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Researching exotic Utica, Ill.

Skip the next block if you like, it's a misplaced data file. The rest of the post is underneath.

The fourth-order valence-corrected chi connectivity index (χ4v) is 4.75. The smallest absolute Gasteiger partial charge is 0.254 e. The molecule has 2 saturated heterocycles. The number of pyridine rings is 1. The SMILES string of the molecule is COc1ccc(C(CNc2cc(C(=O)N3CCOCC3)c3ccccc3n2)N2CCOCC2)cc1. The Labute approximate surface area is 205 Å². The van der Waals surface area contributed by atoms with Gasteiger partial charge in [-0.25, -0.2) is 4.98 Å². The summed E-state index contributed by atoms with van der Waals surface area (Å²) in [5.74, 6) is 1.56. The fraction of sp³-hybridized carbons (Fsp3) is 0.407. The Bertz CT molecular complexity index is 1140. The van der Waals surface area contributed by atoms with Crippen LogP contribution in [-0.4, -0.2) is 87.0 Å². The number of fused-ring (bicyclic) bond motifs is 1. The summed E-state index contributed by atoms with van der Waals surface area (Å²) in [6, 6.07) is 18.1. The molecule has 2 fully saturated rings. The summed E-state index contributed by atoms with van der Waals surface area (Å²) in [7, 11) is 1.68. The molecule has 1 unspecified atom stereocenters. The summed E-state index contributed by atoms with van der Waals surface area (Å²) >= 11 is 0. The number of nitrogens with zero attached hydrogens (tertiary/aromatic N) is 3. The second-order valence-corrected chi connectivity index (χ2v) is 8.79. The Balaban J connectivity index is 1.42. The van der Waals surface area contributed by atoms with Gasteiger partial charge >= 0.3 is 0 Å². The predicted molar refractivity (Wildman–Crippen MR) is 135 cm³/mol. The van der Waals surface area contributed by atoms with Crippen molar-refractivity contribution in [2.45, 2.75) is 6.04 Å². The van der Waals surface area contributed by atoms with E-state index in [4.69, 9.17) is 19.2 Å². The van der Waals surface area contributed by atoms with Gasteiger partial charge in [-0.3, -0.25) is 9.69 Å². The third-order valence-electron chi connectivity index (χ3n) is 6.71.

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¢ A Kansas University graduate student in anthropology is studying tourism in Utica, Ill., the [Ottawa (Ill.) Times][1] reports.Chaya Spears is seeking a Ph.D. in anthropology from the University of Kansas.For her dissertation, the 27-year-old Ottawa native could have trekked to Central America or hacked through African jungles to conduct research.However, Spears instead set up base to study tourism in Utica. That's in La Salle County, where there's little need to don a safari suit or to worry about beriberi.¢ Dr. Rajesh Pahwa, a KU Medical Center professor, is quoted in this [HealthDay][2] story about a pesticide that has been linked to Parkinson's Disease.Dr. Rajesh Pahwa is director of the Parkinson Disease and Movement Disorder Center at the University of Kansas Medical Center, in Kansas City. He said that while the study isn't "major news, it is interesting in that it shows postmortem Parkinson's disease patients' brains had higher levels of pesticide compared to normal controls. And this study has confirmed other work correlating pesticide exposure with the illness."¢ A Lawrence man, Hal Ettinger, led the effort to create a monument at a North Dakota cemetery honoring early Jewish settlers to the area, the Associated Press reports in the [Bismarck Tribune][3].Hal Ettinger, of Lawrence, Kan., led the effort for the monument. He was traveling in the state on business a couple of years ago and decided to research his great-grandfather's gravesite._"I knew that my great-grandfather was buried somewhere in North Dakota," he said. "He was attempting to homestead in Ramsey County. I did some homework and found that cemetery."_ [1]: http://mywebtimes.com/ottnews/archives/ottawa/display.php?id=267403 [2]: http://www.foodconsumer.org/777/8/_Banned_Pesticide_May_Be_Linked_to_Parkinson_s_Disease.shtml [3]: http://www.bismarcktribune.com/articles/2006/09/17/news/state/120965.txt

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